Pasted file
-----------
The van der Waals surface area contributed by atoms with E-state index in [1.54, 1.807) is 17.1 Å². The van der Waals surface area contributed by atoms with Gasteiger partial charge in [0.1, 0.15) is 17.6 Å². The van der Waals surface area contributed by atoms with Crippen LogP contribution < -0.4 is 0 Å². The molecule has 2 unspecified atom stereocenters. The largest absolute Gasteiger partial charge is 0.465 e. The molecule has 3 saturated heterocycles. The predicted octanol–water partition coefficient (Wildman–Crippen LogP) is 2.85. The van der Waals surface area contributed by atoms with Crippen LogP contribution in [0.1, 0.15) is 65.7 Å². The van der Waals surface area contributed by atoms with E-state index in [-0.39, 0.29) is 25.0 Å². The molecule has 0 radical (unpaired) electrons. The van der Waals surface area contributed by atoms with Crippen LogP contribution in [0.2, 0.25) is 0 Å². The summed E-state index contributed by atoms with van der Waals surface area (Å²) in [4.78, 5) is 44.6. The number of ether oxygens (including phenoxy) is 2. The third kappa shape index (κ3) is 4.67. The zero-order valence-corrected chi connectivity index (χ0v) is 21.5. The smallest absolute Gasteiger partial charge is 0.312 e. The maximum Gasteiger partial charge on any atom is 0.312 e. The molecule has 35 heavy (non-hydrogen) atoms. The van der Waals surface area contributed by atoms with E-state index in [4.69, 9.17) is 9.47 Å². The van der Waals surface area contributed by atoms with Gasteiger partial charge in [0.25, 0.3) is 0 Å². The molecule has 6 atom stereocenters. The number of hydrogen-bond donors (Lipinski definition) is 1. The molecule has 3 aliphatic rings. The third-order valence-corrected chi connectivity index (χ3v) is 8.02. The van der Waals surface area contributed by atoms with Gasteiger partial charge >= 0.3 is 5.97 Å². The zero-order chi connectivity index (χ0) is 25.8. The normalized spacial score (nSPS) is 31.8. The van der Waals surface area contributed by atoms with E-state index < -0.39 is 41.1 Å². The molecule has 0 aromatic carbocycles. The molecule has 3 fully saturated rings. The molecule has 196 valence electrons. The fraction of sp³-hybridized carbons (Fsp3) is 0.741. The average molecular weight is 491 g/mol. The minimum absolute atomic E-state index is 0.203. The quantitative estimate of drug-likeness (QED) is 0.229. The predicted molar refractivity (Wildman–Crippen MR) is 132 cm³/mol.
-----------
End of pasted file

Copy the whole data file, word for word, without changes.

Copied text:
The van der Waals surface area contributed by atoms with E-state index in [1.54, 1.807) is 17.1 Å². The van der Waals surface area contributed by atoms with Gasteiger partial charge in [0.1, 0.15) is 17.6 Å². The van der Waals surface area contributed by atoms with Crippen LogP contribution < -0.4 is 0 Å². The molecule has 2 unspecified atom stereocenters. The largest absolute Gasteiger partial charge is 0.465 e. The molecule has 3 saturated heterocycles. The predicted octanol–water partition coefficient (Wildman–Crippen LogP) is 2.85. The van der Waals surface area contributed by atoms with Crippen LogP contribution in [0.1, 0.15) is 65.7 Å². The van der Waals surface area contributed by atoms with E-state index in [-0.39, 0.29) is 25.0 Å². The molecule has 0 radical (unpaired) electrons. The van der Waals surface area contributed by atoms with Crippen LogP contribution in [0.2, 0.25) is 0 Å². The summed E-state index contributed by atoms with van der Waals surface area (Å²) in [4.78, 5) is 44.6. The number of ether oxygens (including phenoxy) is 2. The third kappa shape index (κ3) is 4.67. The zero-order valence-corrected chi connectivity index (χ0v) is 21.5. The smallest absolute Gasteiger partial charge is 0.312 e. The maximum Gasteiger partial charge on any atom is 0.312 e. The molecule has 35 heavy (non-hydrogen) atoms. The van der Waals surface area contributed by atoms with E-state index in [4.69, 9.17) is 9.47 Å². The van der Waals surface area contributed by atoms with Gasteiger partial charge in [0.25, 0.3) is 0 Å². The molecule has 6 atom stereocenters. The number of hydrogen-bond donors (Lipinski definition) is 1. The molecule has 3 aliphatic rings. The third-order valence-corrected chi connectivity index (χ3v) is 8.02. The van der Waals surface area contributed by atoms with Gasteiger partial charge >= 0.3 is 5.97 Å². The zero-order chi connectivity index (χ0) is 25.8. The normalized spacial score (nSPS) is 31.8. The van der Waals surface area contributed by atoms with E-state index < -0.39 is 41.1 Å². The molecule has 0 aromatic carbocycles. The molecule has 3 fully saturated rings. The molecule has 196 valence electrons. The fraction of sp³-hybridized carbons (Fsp3) is 0.741. The average molecular weight is 491 g/mol. The minimum absolute atomic E-state index is 0.203. The quantitative estimate of drug-likeness (QED) is 0.229. The predicted molar refractivity (Wildman–Crippen MR) is 132 cm³/mol.